floccina writes:

Almost no one thinks you should be legally required to financially assist your relatives - even your indigent parents who raised you.

And yet we are required to financially assist your parents through SS.

I think that an argument can be made for Gov. forced or provided insurance thus my plan would be to give everyone the same minimal SS payment in old age. On the same grounds I could see allowing the government to provide true health insurance. By true health insurance I mean insurance with a very high deductible. (My compromise health insurance plan would be to have gov provide health insurance with a deductible equal last years adjusted income minus the poverty level income.)

On the other hand I think that Gov provided school should be means tested by charging most people for Gov. schools. The government schools seem very inefficient and so to pay for middle-class and rich people's children's schooling through taxes seems like a huge waste. IMO we really need to encourage middle-class and rich to take their children out of the inefficient Government schools.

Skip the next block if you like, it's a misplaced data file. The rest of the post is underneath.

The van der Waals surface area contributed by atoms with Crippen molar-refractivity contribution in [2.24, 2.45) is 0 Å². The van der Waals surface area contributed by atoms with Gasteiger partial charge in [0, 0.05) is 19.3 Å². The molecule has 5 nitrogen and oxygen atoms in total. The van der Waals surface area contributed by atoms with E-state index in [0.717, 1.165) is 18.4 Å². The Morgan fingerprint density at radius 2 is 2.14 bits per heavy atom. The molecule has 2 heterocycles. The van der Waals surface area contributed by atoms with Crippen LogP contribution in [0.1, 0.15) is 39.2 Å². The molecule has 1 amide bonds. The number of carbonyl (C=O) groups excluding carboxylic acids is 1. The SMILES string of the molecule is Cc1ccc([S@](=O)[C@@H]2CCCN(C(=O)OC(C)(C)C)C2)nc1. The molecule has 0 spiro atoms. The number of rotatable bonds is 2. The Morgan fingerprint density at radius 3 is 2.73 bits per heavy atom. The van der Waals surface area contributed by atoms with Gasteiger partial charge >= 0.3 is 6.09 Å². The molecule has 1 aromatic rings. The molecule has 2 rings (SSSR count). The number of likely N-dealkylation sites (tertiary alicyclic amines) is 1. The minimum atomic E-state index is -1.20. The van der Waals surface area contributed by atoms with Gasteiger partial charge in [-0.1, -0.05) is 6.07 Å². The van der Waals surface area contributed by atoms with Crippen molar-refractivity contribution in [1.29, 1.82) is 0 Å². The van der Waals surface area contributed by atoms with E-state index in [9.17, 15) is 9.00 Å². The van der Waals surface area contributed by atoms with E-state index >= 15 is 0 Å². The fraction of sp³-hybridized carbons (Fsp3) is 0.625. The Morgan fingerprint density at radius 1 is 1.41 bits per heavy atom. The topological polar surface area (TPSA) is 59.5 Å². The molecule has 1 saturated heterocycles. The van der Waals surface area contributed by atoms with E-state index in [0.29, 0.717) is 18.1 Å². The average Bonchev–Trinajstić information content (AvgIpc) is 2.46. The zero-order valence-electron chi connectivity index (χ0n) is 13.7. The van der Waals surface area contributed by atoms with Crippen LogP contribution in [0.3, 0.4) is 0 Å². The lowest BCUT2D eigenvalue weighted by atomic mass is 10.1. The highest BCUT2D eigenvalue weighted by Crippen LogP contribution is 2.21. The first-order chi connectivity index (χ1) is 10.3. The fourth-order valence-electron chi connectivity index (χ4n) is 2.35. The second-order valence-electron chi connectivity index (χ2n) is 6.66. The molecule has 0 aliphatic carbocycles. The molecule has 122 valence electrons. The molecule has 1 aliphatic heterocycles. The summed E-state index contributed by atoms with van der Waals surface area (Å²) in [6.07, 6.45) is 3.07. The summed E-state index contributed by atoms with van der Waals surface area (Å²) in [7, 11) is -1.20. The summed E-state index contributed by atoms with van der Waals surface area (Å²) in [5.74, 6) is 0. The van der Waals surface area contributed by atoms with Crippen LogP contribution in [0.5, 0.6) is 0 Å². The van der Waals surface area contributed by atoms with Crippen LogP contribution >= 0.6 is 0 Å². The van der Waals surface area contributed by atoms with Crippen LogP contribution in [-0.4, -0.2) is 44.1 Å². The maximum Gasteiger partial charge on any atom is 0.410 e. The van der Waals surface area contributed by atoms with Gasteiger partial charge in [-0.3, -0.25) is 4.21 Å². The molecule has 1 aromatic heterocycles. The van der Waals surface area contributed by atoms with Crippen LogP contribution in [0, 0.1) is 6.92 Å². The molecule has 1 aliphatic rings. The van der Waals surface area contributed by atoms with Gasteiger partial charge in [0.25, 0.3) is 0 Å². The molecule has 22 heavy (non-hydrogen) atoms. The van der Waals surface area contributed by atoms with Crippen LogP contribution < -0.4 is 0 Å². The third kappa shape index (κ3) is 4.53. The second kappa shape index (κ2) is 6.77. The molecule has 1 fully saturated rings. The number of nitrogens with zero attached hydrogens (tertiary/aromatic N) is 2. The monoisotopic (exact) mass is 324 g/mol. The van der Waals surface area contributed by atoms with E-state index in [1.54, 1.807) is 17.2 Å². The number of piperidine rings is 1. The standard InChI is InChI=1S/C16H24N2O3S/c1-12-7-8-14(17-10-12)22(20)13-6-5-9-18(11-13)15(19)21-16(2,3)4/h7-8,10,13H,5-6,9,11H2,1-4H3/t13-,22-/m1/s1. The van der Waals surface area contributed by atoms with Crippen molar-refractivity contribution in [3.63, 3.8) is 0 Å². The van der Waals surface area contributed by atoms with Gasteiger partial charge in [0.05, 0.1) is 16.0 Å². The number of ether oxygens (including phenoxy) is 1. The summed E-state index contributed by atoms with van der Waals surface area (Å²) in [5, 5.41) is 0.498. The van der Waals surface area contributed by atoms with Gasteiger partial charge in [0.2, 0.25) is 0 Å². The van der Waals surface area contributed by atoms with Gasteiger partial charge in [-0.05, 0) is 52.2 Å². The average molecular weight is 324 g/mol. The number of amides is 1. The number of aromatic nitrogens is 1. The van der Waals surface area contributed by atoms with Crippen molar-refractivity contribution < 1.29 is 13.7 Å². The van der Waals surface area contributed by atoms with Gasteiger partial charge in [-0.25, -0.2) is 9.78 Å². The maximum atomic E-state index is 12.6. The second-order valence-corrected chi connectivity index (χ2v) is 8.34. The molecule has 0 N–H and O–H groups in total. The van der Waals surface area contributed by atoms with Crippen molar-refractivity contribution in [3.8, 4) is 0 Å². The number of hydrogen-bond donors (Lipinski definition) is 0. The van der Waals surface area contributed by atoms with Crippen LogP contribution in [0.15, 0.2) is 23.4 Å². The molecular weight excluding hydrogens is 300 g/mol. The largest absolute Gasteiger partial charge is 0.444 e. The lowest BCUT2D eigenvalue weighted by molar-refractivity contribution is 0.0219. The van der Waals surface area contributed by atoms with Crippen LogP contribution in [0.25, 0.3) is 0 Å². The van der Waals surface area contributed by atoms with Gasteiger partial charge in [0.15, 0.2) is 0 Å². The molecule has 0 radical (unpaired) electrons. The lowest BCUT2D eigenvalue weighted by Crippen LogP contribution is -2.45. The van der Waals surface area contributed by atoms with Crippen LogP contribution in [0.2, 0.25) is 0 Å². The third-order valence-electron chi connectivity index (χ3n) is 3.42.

tom writes:

Against what Blackadder and Bryan are saying, isn't means-testing the ultimate form of discouraging earning and savings?

Increasing marginal income tax rates discourages people from earning more income. But means-testing huge retirement and medical care benefits discourages people from accumulating capital and encourages them to hide/divest themselves of whatever they have. Isn't that much more destructive?

People with multiple kids already go through this worry on college financing assistance, and older people go through it with residential care (as Bryan noted). But it seems very risky to make every big risk in life (the main retirement income program, the main retirement nursing home program, college tuition, real estate financing) into a High-Low poker game where most everyone will want to go Low.